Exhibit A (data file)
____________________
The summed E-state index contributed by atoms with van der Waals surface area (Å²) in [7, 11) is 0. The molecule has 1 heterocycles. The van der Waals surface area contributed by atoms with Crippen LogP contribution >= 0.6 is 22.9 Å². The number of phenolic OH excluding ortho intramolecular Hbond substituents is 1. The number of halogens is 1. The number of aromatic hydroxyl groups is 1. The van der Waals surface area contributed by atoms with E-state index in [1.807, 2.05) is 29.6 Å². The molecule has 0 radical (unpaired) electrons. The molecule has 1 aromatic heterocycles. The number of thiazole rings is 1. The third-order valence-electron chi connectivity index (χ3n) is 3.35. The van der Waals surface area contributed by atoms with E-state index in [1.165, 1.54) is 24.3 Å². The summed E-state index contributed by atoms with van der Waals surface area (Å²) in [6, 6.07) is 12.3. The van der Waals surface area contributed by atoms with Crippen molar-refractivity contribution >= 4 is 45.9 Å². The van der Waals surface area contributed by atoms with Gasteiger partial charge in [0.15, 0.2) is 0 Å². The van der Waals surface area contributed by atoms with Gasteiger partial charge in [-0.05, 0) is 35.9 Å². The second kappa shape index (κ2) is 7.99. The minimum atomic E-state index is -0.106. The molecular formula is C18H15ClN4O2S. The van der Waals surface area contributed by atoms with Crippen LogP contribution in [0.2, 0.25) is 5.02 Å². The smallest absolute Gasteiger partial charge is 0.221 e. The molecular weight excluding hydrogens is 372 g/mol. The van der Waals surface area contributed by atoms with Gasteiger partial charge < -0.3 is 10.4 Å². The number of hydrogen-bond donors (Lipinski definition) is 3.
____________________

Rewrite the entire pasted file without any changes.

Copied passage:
The summed E-state index contributed by atoms with van der Waals surface area (Å²) in [7, 11) is 0. The molecule has 1 heterocycles. The van der Waals surface area contributed by atoms with Crippen LogP contribution >= 0.6 is 22.9 Å². The number of phenolic OH excluding ortho intramolecular Hbond substituents is 1. The number of halogens is 1. The number of aromatic hydroxyl groups is 1. The van der Waals surface area contributed by atoms with E-state index in [1.807, 2.05) is 29.6 Å². The molecule has 0 radical (unpaired) electrons. The molecule has 1 aromatic heterocycles. The number of thiazole rings is 1. The third-order valence-electron chi connectivity index (χ3n) is 3.35. The van der Waals surface area contributed by atoms with E-state index in [1.165, 1.54) is 24.3 Å². The summed E-state index contributed by atoms with van der Waals surface area (Å²) in [6, 6.07) is 12.3. The van der Waals surface area contributed by atoms with Crippen molar-refractivity contribution >= 4 is 45.9 Å². The van der Waals surface area contributed by atoms with Gasteiger partial charge in [0.15, 0.2) is 0 Å². The van der Waals surface area contributed by atoms with Gasteiger partial charge in [-0.05, 0) is 35.9 Å². The second kappa shape index (κ2) is 7.99. The minimum atomic E-state index is -0.106. The molecular formula is C18H15ClN4O2S. The van der Waals surface area contributed by atoms with Crippen LogP contribution in [0.2, 0.25) is 5.02 Å². The smallest absolute Gasteiger partial charge is 0.221 e. The molecular weight excluding hydrogens is 372 g/mol. The van der Waals surface area contributed by atoms with Gasteiger partial charge < -0.3 is 10.4 Å². The number of hydrogen-bond donors (Lipinski definition) is 3.